The Best Way To Predict The Future Is To Create It.”

Peter Ducker

We’ve all seen it. The stereotypical scrawny vegan that certainly may be healthy, but is far from inspiring at a glance. Let’s face it. Humans are visual beings. Appearance is important to us, though many of us haven’t made peace with that fact. With that being said, building muscle isn’t merely a vain pursuit, it benefits one’s health in a myriad of ways. Namely, anti-aging. Resistance(weight) training is probably the closest thing we have to a fountain of youth. While building muscle can certainly be challenging, it absolutely does not have to be complicated. The differences between building muscle for someone on a more typical diet and someone on a vegan diet aren’t drastic, but they do exist. In this article, I’ll show you how to build muscle on a vegan diet in as simple a manner as possible.

I remember when I first went vegan 5 years ago. Within a year I went from this:

To this:

I didn’t want to have to show you that, but it’s for your own good. Just kidding. Seriously though, keep in mind that I’ve been working out for 19 years and that didn’t change between the two photos. In all fairness, some people would say that I look great in both pictures, and they’re certainly entitled to their opinions. However, for me, I was light years away from the standards that I have held myself to for over a decade. The only thing that changed was my diet. I had no idea what I was doing. I was bloated, holding more body fat than I wanted to, and my performance was suffering massively. I’ve seen this happen to far too many people. They go vegan and become bloated, or lose muscle. Don’t get me wrong, I love being vegan and I think everyone should at least give it an honest try, but when you go vegan, there is a learning curve. Whereas before you may not have put much thought into what you were eating, now you’ll have to make a some effort. It doesn’t have to be overwhelming, but you do need to have a basic idea of how to structure a well balanced diet. Honestly, this doesn’t only apply to vegans, but anyone desiring a better physique.

So, after months of slowly losing muscle and feeling bloated, I finally started to piece things together. It took some time, but eventually I got rid of the bloating, leaned out, and began to feel great, even better before. Can you guess what happened next? That’s right, I started looking better and better. Within 6 months or so, I was as ripped and strong as ever, as you can see here:

How’d I do it? I implemented a few key principles that honestly changed my life. I now feel better than I ever have in my 30s. I’m lean, strong, flexible, and have more energy than a teen on prom night. Okay, maybe not quite that much energy, but I feel amazing. I haven’t been ill in almost 4 years, not even a cold. Now, I’m going to give you all the tools I used to create this transformation so you can do the same. If you’re not currently in the shape you’d love to be in, or you’re just a go getter looking to take your health and fitness to the next level, you’ll definitely want to read on.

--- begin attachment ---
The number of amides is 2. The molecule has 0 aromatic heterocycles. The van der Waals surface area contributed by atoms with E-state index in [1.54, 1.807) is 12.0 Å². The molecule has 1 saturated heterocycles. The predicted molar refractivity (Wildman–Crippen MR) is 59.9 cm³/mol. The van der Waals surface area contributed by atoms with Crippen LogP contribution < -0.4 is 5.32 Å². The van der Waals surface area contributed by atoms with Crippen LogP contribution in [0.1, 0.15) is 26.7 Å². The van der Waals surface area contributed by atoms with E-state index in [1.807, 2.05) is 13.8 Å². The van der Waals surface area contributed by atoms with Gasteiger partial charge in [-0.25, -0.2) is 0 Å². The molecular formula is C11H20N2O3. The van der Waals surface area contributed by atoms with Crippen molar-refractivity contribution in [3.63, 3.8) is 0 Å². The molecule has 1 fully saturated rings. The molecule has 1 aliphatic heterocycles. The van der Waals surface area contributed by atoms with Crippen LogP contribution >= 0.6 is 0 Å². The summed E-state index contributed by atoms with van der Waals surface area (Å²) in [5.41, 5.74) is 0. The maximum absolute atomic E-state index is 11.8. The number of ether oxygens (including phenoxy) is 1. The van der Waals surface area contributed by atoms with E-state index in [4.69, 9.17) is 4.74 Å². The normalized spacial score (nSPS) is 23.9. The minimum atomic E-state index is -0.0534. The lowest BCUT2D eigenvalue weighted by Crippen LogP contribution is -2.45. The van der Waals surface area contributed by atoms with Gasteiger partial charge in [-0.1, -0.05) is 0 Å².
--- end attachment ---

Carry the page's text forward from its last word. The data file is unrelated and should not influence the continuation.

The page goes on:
I used this success to create some basic rules for being in great shape as a vegan. They’re simple, and can be applied by anyone intelligent enough to read this article. They are as follows:

  1. Stop eating processed vegan meats. Sure, they’re high in protein, but they’re also usually high in sodium and often contain oils that are high in Omega 6 fatty acids. Consuming too many Omega 6 fatty acids causes inflammation in the body, which over time can lead to a whole host of illnesses. Omega 3 fatty acids on the other hand reduce inflammation and are healthy for the brain and heart.
  2. Don’t eat too much salt. I can’t stress this enough. Most people eat far beyond the recommended daily allowance for sodium. This can lead to bloating, which makes you look and feel like crap. It’s also not healthy in the long run, and while I’m not suggesting that anyone tally up their salt intake, doing a little due diligence to check labels can go a long way. Also, Try eating 1 or 2 meals a day with little to no salt. Something I do is eat Japanese sweet potatoes covered in cinnamon, lentils, and sweet peas all mixed together. It tastes great even without salt because of the Japanese sweet potatoes.
  3. Limit your fat intake. Vegans tend to eat nuts, seeds, and avocados more than the average person. There’s nothing wrong with that, but if you’re looking to be lean, use moderation.
  4. Take fermented protein powders. Seriously, your digestion will thank you for this one. Protein powder certainly isn’t essential, but when you’re trying to consume enough protein to build muscle, it’s very convenient.
  5. Train with maximum intensity. This one applies to anyone, but this wouldn’t be complete without it. I recommend that anyone looking to build muscle naturally train with the highest possible intensity, but very briefly. This means weight training for no more than 30-45 minutes at a time, but making it so challenging that it seems like hours. Apply yourself, focus, and give it your all. Then leave the gym, rest, and recover. Always train safely and with proper form. This will keep you injury free, and therefore making progress.

That’s all there is to it guys and girls. If you are new to weight training and have no idea how to create a routine, you can check out my article on a practical way to begin weight training. It contains a basic workout routine that you can use for 3 to 6 months, and then perhaps create your own routine from there. So, as you can see, it’s fairly simple to build muscle on a vegan diet, but it’s not always easy. Now let’s get out there and represent health and conscious eating in the right way.

Adonis